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StarHub Goes Out-of-Band With Vyyo

After years of pitching its spectrum overlay technology, Vyyo hits MSO paydirt with Singapore's StarHub

Alan Breznick

March 14, 2007

4 Min Read
StarHub Goes Out-of-Band With Vyyo

Breaking new ground for a major cable operator, StarHub has agreed to use spectrum overlay technology from Vyyo Inc. (Nasdaq: VYYO), a move that will boost StarHub's upstream and downstream broadband speeds.

StarHub, a big Singapore MSO that passes about 1 million homes in the city-state, says it will start deploying Vyyo's 3GHz out-of-band technology in some new-build areas later this year, having already finished lab and field trials. (See StarHub Selects Vyyo.)

The deal, announced Monday, is the first major MSO win for Vyyo, which has aggressively promoted spectrum overlay to the cable industry for years. Although Vyyo executives insist they have other cable deals, only Cox Communications Inc. has admitted using the technology, mainly for the delivery of commercial services.

"It's great to have that validation," says Jeff Fryling, VP of business development for Vyyo.

Moreover, StarHub is including Vyyo in its bid for Singapore's "Next Generation National Broadband Network" (Next Gen NBN). In a bidding contest staged by the Singapore government, StarHub is facing off against 11 other telecom companies or consortia including Singapore Telecommunications Ltd. (SingTel) (OTC: SGTJY), Japan's NTT West, Siemens Networks, Alcatel Singapore, BT Singapore, and other heavy hitters.

"We are going with Vyyo for the RFP," says Thomas Ee, senior VP for cable, fixed, and IP services at StarHub. "But it's something we're going to do anyway."

The idea behind NBN is to develop a nationwide "open access architecture" that can deliver both upstream and downstream speeds of up to 1 Gbit/s to subscribers. With the new broadband network, Singapore's telecom agency, known as the Infocomm Development Authority (IDA), aims to offer "affordable broadband services" to 95 percent of the country's homes and businesses by 2012. The IDA plans to pick the winning bidders before the end of the year.

Spectrum overlay isn't the only way to increase bandwidth, obviously. Other big cable operators are trying fiber node splits, switched digital video technology, digital simulcasts, and/or plant upgrades to 1 GHz spectrum. They're also exploring such concepts as shifting to advanced video codecs like MPEG-4.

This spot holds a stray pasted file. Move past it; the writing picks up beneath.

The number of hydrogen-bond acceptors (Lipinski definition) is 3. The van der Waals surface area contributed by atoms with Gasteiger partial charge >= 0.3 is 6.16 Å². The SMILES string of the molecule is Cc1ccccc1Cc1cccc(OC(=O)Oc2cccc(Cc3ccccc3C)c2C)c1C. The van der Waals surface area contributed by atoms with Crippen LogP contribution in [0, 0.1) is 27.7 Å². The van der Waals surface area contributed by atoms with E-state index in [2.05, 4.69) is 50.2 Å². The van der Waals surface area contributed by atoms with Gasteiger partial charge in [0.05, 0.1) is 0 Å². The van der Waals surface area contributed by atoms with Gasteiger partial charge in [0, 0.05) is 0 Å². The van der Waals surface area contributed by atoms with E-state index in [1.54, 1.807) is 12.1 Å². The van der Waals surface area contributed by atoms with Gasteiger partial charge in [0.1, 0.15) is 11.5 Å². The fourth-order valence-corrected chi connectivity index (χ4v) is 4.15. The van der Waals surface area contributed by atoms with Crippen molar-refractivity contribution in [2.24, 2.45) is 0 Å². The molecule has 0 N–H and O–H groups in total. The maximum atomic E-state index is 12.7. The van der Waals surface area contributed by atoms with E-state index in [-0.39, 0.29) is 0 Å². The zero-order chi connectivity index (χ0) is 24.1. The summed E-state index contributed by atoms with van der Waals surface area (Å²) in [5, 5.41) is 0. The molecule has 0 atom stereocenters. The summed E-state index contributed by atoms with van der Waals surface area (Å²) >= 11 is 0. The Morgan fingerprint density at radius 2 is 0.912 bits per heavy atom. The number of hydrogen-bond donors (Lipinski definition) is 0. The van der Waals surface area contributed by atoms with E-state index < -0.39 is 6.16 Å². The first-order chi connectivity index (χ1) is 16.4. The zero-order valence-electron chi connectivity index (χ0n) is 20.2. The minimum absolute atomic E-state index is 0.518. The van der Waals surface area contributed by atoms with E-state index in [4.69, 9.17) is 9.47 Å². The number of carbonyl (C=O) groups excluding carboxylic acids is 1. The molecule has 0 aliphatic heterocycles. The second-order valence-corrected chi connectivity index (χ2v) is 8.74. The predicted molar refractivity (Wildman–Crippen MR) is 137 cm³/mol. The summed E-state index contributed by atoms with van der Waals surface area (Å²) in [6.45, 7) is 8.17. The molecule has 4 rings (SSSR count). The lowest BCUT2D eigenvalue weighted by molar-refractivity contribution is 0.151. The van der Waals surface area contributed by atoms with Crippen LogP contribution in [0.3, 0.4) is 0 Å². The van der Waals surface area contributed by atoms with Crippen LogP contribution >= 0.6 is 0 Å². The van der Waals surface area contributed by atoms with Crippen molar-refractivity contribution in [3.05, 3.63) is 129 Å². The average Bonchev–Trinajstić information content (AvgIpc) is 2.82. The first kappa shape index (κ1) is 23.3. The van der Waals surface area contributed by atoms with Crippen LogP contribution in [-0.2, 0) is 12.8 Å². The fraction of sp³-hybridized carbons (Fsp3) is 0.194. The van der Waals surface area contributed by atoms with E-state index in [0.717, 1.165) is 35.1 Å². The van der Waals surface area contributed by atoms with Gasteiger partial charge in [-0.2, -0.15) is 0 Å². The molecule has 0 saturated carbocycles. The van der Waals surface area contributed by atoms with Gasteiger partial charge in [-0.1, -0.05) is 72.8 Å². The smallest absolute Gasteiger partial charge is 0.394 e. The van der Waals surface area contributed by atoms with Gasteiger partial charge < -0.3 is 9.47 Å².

StarHub officials say they liked the performance and cost of spectrum overlay and felt they could deploy it quickly. On the performance side, they especially liked the idea of gaining an extra 130 MHz of spectrum upstream and about 700 MHz downstream.

"Going up to 1 Gbit/s wouldn't be enough," Ee says. "We need to know there's enough upstream for channel-bonding, not just enough downstream... We can't look at the upstream and downstream in isolation because we can't do one without the other."

Upstream capacity is a big issue for StarHub because the company wants to be fully prepared for the channel-bonding potential of the Docsis 3.0 specification from Cable Television Laboratories Inc. (CableLabs) . Ahead of just about every MSO in the world, StarHub has begun incorporating channel-bonding technology in its network, preparing to launch downstream cable modem speeds of 100 Mbit/s in late December.

StarHub executives don't seem fazed by the price tag of the Vyyo system, which is estimated to cost $60 to $80 per home passed, not counting labor costs and the expense of the system's required home video converters. With 1 million households to cover, the bill tops $60 million.

That's still peanuts, StarHub and Vyyo execs say, compared to the cost of ripping up StarHub's HFC plant, which has largely been upgraded to 860 MHz capacity, and putting in all-fiber networks from scratch. In the U.S., for example, Verizon has been spending $800 to $1,000 per home passed to install its new FTTP network for FiOS.

"We don't have to lay a fiber network," Ee says. "There's no need to have the additional costs of an optical network."

Industry analysts say the agreement should bode well for Vyyo. In a research note sent out earlier this week, ThinkEquity LLC projects Vyyo's revenues will jump more than six-fold to $64.6 million this year, largely because of the StarHub contract.

"We also believe that Vyyo is going to win other cable TV operators for its 3 GHz solution," writes ThinkEquity analyst Anton Wahlman. "We believe Vyyo's success in 3 GHz design wins will likely make it into an acquisition target by many of the larger players."

— Alan Breznick, Site Editor, Cable Digital News

About the Author(s)

Alan Breznick

Cable/Video Practice Leader, Light Reading

Alan Breznick is a business editor and research analyst who has tracked the cable, broadband and video markets like an over-bred bloodhound for more than 20 years.

As a senior analyst at Light Reading's research arm, Heavy Reading, for six years, Alan authored numerous reports, columns, white papers and case studies, moderated dozens of webinars, and organized and hosted more than 15 -- count 'em --regional conferences on cable, broadband and IPTV technology topics. And all this while maintaining a summer job as an ostrich wrangler.

Before that, he was the founding editor of Light Reading Cable, transforming a monthly newsletter into a daily website. Prior to joining Light Reading, Alan was a broadband analyst for Kinetic Strategies and a contributing analyst for One Touch Intelligence.

He is based in the Toronto area, though is New York born and bred. Just ask, and he will take you on a power-walking tour of Manhattan, pointing out the tourist hotspots and the places that make up his personal timeline: The bench where he smoked his first pipe; the alley where he won his first fist fight. That kind of thing.

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